Viacom’s Nickelodeon will have to give away some inventory to compensate advertisers for an unprecedented ratings shortfall. The network started to experience ratings declines in September, when kids’ viewing fell by 11%. Since then it had dropped 17% in October and 19% during the first three weeks of November.
The NY Post says Nickelodeon is offering advertisers — which spend millions of on the network to reach kids during the holiday season —make-goods after ratings fell below the levels promised to advertisers in the upfront. A Nickelodeon spokesman confirmed that the company is compensating: “It’s business as usual. To the extent that we need to make good, we absolutely will,” he said.
In early November, CEO Philippe Dauman warned of a softer ad market in Q4 and said the company would lose some revenue from holiday advertisers as a result of weaker ratings.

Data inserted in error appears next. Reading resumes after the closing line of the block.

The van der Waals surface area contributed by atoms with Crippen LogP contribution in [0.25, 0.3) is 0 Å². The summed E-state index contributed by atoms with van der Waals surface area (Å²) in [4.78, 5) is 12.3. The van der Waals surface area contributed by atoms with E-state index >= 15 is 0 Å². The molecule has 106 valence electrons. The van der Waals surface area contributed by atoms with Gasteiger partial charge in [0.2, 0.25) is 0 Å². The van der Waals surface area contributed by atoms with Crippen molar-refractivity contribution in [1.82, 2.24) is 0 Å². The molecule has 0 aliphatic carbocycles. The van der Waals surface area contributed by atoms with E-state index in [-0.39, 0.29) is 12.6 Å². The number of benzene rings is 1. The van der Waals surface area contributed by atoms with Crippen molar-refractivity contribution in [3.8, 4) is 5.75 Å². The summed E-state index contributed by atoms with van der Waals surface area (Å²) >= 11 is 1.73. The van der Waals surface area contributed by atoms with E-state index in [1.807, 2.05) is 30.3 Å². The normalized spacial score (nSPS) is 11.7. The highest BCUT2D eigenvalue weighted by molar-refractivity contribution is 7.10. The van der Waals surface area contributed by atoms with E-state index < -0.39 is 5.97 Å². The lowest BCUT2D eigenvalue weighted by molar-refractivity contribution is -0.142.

“Toys are a strong category in this quarter,’ he said at the time. “This is why it’s so vexing to have this issue.”
Nickelodeon is cable TV’s second-biggest ad generator, behind ESPN. Viacom blames Nielsen’s new ratings sample for the sudden falloff, while Nielsen has stood by its data. The Media Ratings Council is due to report its opinion on the matter next week.
Nielsen sent RBR-TVBR this official statement: “It is the longstanding policy of Nielsen not to comment on specific client business issues. We have worked closely with Viacom and the Media Rating Council to conduct an exhaustive assessment of the methodological and market factors reflected in national TV ratings. To date, the review process confirms that our measurement methodology, operations and related reporting processes are working as expected.”